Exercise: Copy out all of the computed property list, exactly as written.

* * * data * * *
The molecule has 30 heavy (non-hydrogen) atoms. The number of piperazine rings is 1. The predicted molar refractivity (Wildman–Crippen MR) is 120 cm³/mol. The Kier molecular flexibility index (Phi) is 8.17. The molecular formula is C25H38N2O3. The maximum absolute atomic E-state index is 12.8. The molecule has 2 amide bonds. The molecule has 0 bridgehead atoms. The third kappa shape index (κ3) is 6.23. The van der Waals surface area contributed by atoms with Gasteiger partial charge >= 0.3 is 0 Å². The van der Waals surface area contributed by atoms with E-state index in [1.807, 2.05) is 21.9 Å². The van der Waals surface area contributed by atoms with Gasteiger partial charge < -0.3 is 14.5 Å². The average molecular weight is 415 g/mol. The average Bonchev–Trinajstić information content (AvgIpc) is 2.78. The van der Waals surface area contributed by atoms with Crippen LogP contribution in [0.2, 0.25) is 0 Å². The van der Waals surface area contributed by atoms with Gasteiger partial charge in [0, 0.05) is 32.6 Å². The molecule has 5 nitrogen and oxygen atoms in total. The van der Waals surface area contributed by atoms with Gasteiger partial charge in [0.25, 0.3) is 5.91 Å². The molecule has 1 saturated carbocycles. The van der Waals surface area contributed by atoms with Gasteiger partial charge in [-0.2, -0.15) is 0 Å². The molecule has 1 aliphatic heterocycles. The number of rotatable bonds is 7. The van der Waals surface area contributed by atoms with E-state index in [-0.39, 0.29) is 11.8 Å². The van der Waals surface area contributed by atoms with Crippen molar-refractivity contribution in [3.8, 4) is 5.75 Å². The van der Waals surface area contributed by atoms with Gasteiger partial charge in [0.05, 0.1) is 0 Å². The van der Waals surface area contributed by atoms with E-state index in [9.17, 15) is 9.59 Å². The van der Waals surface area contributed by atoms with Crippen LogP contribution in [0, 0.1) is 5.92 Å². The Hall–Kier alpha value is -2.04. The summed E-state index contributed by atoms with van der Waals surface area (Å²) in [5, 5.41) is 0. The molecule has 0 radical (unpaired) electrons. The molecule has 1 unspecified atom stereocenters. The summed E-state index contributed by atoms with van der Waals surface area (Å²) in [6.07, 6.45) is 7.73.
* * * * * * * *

The molecule has 30 heavy (non-hydrogen) atoms. The number of piperazine rings is 1. The predicted molar refractivity (Wildman–Crippen MR) is 120 cm³/mol. The Kier molecular flexibility index (Phi) is 8.17. The molecular formula is C25H38N2O3. The maximum absolute atomic E-state index is 12.8. The molecule has 2 amide bonds. The molecule has 0 bridgehead atoms. The third kappa shape index (κ3) is 6.23. The van der Waals surface area contributed by atoms with Gasteiger partial charge >= 0.3 is 0 Å². The van der Waals surface area contributed by atoms with E-state index in [1.807, 2.05) is 21.9 Å². The van der Waals surface area contributed by atoms with Gasteiger partial charge < -0.3 is 14.5 Å². The average molecular weight is 415 g/mol. The average Bonchev–Trinajstić information content (AvgIpc) is 2.78. The van der Waals surface area contributed by atoms with Crippen LogP contribution in [0.2, 0.25) is 0 Å². The van der Waals surface area contributed by atoms with Gasteiger partial charge in [0, 0.05) is 32.6 Å². The molecule has 5 nitrogen and oxygen atoms in total. The van der Waals surface area contributed by atoms with Gasteiger partial charge in [0.25, 0.3) is 5.91 Å². The molecule has 1 saturated carbocycles. The van der Waals surface area contributed by atoms with Gasteiger partial charge in [-0.2, -0.15) is 0 Å². The molecule has 1 aliphatic heterocycles. The number of rotatable bonds is 7. The van der Waals surface area contributed by atoms with E-state index in [-0.39, 0.29) is 11.8 Å². The van der Waals surface area contributed by atoms with Crippen molar-refractivity contribution in [3.8, 4) is 5.75 Å². The van der Waals surface area contributed by atoms with Gasteiger partial charge in [0.05, 0.1) is 0 Å². The van der Waals surface area contributed by atoms with E-state index in [9.17, 15) is 9.59 Å². The van der Waals surface area contributed by atoms with Crippen LogP contribution in [0, 0.1) is 5.92 Å². The Hall–Kier alpha value is -2.04. The summed E-state index contributed by atoms with van der Waals surface area (Å²) in [5, 5.41) is 0. The molecule has 0 radical (unpaired) electrons. The molecule has 1 unspecified atom stereocenters. The summed E-state index contributed by atoms with van der Waals surface area (Å²) in [6.07, 6.45) is 7.73.